StefanSagmeister_2008_480_The power of time off.mp4
I run a design studio in New York. Every seven years I close it for one year to pursue some little experiments, things that are always difficult to accomplish during the regular working year. In that year we are not available for any of our clients. We are totally closed. And as you can imagine, it is a lovely and very energetic time.
I originally had opened the studio in New York to combine my two loves, music and design. And we created videos and packaging for many musicians that you know. And for even more that you've never heard of. As I realized, just like with many many things in my life that I actually love, I adapt to it. And I get, over time, bored by them. And for sure, in our case, our work started to look the same. You see here a glass eye in a die cut of a book. Quite the similar idea, then, a perfume packaged in a book, in a die cut. So I decided to close it down for one year.
Also is the knowledge that right now we spend about in the first 25 years of our lives learning. Then there is another 40 years that's really reserved for working. And then tacked on at the end of it are about 15 years for retirement. And I thought it might be helpful to basically cut off five of those retirement years and intersperse them in between those working years. (Applause) That's clearly enjoyable for myself. But probably even more important is that the work that comes out of these years flows back into the company, and into society at large, rather than just benefiting a grandchild or two.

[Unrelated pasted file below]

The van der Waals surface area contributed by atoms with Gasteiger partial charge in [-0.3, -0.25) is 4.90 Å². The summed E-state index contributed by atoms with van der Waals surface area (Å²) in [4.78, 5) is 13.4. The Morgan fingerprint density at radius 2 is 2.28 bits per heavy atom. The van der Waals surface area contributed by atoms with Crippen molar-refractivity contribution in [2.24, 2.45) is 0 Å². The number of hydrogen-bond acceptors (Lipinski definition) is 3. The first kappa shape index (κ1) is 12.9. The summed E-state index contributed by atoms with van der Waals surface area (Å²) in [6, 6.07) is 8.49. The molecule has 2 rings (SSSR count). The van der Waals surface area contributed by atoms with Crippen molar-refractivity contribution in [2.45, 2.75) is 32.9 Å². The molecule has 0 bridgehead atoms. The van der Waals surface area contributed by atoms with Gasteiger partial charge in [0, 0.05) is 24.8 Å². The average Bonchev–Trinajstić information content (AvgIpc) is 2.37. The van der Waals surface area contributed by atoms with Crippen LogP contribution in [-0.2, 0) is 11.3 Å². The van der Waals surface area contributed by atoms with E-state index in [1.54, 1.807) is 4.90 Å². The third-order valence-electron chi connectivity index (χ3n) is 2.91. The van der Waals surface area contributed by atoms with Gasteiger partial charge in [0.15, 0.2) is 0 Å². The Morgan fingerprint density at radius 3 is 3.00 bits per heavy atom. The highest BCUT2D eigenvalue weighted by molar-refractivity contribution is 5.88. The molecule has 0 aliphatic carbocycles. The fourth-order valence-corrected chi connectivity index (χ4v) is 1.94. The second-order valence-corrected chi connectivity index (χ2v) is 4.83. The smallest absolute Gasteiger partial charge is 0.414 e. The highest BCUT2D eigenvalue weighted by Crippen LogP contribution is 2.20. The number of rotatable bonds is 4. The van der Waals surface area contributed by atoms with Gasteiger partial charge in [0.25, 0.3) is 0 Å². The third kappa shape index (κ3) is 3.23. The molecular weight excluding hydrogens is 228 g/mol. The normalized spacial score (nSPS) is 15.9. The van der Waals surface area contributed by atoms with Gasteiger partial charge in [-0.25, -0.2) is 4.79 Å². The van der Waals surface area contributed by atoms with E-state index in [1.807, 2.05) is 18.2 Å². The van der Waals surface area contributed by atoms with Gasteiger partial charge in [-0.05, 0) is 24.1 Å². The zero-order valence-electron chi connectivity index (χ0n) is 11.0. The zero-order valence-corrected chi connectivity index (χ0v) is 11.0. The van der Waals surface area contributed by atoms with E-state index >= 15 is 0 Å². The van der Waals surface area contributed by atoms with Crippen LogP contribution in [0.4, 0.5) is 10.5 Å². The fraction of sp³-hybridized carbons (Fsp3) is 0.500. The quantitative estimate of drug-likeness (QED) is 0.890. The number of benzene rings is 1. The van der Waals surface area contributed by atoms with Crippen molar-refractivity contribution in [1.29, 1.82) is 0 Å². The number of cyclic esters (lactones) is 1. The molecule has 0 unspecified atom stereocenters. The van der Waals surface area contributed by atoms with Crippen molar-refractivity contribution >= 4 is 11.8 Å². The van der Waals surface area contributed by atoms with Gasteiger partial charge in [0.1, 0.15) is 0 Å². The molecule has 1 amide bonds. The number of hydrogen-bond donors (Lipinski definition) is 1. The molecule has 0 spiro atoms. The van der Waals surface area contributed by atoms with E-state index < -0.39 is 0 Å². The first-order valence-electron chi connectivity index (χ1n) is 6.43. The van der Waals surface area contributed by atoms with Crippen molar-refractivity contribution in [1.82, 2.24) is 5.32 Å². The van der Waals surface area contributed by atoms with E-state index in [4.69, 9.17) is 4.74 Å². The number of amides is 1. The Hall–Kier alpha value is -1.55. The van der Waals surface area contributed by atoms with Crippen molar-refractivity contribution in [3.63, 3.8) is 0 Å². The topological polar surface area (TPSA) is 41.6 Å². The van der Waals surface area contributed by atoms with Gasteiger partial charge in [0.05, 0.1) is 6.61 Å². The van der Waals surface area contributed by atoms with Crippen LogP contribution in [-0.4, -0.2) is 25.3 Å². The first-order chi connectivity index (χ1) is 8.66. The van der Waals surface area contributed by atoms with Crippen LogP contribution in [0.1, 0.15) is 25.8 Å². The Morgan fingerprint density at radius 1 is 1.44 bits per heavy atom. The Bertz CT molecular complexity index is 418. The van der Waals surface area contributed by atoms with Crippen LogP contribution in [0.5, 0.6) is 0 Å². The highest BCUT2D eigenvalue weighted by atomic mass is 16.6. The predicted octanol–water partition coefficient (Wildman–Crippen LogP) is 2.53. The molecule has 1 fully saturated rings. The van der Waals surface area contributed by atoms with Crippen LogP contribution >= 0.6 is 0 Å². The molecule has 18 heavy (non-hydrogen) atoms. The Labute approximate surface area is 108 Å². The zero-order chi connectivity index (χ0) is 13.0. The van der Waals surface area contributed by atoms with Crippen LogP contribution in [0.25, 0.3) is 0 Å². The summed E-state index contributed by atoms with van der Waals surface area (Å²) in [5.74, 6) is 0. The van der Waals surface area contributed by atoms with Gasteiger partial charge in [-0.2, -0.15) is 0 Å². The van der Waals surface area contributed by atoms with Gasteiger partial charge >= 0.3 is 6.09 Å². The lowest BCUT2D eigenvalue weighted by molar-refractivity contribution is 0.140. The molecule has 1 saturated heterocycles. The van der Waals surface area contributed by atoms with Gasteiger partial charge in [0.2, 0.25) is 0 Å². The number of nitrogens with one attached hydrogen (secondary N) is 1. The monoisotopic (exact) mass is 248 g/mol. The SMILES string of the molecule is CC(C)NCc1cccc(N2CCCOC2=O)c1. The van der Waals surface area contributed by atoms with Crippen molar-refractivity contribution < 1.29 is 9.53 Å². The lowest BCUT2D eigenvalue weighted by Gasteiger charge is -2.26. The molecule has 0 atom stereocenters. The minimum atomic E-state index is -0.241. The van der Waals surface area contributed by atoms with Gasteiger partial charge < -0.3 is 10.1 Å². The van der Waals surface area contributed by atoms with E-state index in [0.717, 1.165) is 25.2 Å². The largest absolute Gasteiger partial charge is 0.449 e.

There is a fellow TEDster who spoke two years ago, Jonathan Haidt, who defined his work into three different levels. And they rang very true for me. I can see my work as a job. I do it for money. I likely already look forward to the weekend, on Thursdays. And I probably will need a hobby as a leveling mechanism. In a career I'm definitely more engaged. But at